Innovation 25 years in the making

In 1995, the world was captivated by the “trial of the century.” The O.J. Simpson murder trial put the spotlight on DNA, forensic science and the American criminal justice system to the more than 100 million global TV viewers. A few short weeks after the not guilty verdict was handed down, the American Society of Crime Lab Directors founded the National Forensic Science Technology Center.

On October 25, 1995, with $1,500 and a mission to do good things for the forensic science community, NFSTC began to assist crime laboratories across the country. From auditing every one of the DNA laboratories to developing training for crime scene investigators – the work was tireless and continuously fueled by the growing demand in the industry.

“When we were founded, there wasn’t rapid DNA or a chemical detection instrument you could take in the field to test for drugs or explosives. And let’s not forget the field of digital forensics wasn’t even a consideration,” Kevin Lothridge, executive director of NFSTC, says.

For 22 years, NFSTC operated as a standalone not-for-profit serving not only civilian law enforcement agencies, but military and international agencies as well. In 2018, NFSTC became NFSTC@FIU and a founding partner of the FIU preeminent program the Global Forensic and Justice Center.

“When we looked at where we wanted and needed to be in the next 25 years of existence, it was evident joining FIU was going to be paramount to our success,” Lothridge adds. “It’s been clear with our successful research projects, international training efforts and expansion of the Annual Forensic Science Symposium we made the right decision.”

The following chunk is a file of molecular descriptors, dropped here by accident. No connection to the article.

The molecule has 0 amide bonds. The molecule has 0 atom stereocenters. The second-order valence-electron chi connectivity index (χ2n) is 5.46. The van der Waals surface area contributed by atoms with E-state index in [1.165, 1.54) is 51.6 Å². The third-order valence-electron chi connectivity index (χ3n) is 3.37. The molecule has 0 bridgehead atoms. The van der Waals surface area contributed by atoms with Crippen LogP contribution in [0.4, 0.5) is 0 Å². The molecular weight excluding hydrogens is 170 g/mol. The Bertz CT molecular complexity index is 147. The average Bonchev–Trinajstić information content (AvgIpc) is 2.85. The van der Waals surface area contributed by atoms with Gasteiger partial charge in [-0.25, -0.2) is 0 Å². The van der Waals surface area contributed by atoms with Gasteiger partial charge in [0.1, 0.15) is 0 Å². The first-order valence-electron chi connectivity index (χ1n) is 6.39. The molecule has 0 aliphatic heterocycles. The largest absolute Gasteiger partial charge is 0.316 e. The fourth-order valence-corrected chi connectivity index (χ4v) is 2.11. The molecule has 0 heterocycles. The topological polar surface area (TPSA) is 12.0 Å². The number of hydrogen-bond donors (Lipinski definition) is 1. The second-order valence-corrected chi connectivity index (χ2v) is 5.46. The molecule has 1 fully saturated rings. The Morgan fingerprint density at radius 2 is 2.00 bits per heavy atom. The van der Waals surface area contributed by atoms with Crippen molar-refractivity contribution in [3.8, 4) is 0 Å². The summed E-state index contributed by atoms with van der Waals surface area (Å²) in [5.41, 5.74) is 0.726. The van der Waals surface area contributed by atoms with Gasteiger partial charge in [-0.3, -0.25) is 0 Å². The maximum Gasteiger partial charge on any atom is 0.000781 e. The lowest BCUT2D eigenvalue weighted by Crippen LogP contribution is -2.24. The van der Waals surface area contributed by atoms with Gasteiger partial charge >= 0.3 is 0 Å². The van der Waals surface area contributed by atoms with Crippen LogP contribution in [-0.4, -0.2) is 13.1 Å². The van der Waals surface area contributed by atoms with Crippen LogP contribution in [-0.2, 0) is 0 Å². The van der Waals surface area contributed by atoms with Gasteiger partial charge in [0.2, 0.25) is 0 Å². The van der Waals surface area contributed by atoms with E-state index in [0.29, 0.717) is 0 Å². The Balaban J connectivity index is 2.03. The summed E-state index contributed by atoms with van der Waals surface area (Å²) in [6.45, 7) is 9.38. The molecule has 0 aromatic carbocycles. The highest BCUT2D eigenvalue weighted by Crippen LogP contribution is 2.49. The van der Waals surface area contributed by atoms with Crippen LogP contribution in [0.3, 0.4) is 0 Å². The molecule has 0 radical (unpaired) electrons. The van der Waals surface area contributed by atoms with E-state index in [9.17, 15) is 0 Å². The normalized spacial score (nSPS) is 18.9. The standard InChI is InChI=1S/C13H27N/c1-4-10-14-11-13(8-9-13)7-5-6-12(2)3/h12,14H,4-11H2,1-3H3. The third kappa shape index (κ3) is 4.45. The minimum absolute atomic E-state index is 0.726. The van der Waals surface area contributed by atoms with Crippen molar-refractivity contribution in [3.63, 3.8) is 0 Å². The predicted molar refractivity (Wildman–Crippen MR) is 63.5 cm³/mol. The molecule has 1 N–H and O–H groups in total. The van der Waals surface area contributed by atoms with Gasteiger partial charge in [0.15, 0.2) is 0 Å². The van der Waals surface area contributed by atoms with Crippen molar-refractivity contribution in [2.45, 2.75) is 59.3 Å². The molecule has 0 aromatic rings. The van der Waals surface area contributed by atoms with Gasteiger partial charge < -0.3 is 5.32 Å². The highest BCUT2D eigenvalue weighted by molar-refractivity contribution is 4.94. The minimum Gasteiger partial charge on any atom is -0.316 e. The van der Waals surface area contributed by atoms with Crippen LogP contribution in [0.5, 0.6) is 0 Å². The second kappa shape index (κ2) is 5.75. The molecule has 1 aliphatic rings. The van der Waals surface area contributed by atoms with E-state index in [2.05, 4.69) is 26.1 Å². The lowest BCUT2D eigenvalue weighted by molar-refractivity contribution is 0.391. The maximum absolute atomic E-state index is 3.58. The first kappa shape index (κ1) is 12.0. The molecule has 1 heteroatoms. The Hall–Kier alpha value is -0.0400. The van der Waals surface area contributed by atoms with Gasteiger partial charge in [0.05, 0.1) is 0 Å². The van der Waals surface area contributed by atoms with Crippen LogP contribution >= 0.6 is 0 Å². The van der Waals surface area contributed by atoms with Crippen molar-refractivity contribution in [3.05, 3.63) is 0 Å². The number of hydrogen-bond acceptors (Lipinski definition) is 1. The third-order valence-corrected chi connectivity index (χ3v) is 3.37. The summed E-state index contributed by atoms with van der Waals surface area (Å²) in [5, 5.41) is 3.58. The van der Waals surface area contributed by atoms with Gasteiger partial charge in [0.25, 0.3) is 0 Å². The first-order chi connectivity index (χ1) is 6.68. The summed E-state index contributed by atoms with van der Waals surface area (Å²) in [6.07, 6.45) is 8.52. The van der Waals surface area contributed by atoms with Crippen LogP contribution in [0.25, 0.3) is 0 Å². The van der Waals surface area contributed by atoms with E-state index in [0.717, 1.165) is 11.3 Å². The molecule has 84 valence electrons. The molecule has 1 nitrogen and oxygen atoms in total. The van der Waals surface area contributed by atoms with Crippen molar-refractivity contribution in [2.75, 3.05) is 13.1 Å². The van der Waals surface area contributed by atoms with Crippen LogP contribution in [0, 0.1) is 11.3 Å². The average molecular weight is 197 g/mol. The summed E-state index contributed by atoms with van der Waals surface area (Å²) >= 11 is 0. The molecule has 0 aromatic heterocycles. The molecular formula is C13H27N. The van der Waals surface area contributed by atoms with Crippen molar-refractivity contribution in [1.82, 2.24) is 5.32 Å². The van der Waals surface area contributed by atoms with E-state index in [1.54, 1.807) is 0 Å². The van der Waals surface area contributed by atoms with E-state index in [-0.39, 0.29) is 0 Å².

The GJFC preeminent program is now one of the University’s highest funded departments through grants and contracts. In just less than three years, the GFJC has been awarded more than $19 million in contract and grant funding. 

As the world’s most comprehensive criminal justice research center, the GFJC focuses on cross-cutting innovation bringing in areas outside the traditional laboratory that still have a substantial impact on forensic science.

University-wide partnerships including the Institute of Environment, the Nicole Wertheim College of Nursing and Health Sciences, the Florida Center for Capital Representation, Legal Psychology, Cybersecurity@FIU have created innovative solutions to real world problems in the forensic science and criminal justice systems. These solutions do not stay in the silo of the research facilities, but are bridged into the community and industry for immediate implementation.

These solutions include:

  • RUSANE: With a $1.5 million grant from the U.S. Health Resources and Services Administration, the Nicole Wertheim College of Nursing and Health Services launched the Advanced Nursing Education Regionally Underserved Sexual Assault Nurse Examiner (RUSANE) program. 
  • Memory Science in COVID19 Contact Tracing: Using the science of memory recall studied for eyewitness testimony, FIU legal psychology researchers developed CogTracer, a DIY contact tracing method that is free and open to the public. 
  • Anti-human trafficking: The GFJC partnered with the FIU Center for Women and Gender Studies to propose training solutions for international agencies in the effort to halt human trafficking practices and provide multidisciplinary training approach.

“We have a unique opportunity here at FIU to connect the researcher with the end user. This has allowed us to improve our test and evaluation in our research laboratories. We can use the criminal justice research for training for officers of the court,” explains Lothridge. “As part of the GFJC, we have been able to expand our expertise because we have immediate access to hundreds of research-based professors and post-docs. All the work we’ve done for the past 25 years is just a drop in the bucket to what we’re able to accomplish now.”

As NFSTC@FIU starts the path to the next 25 years, there are expected changes in technology, training needs, and global events. But what will not change is the mission to always “do good things” and unite the sciences for justice.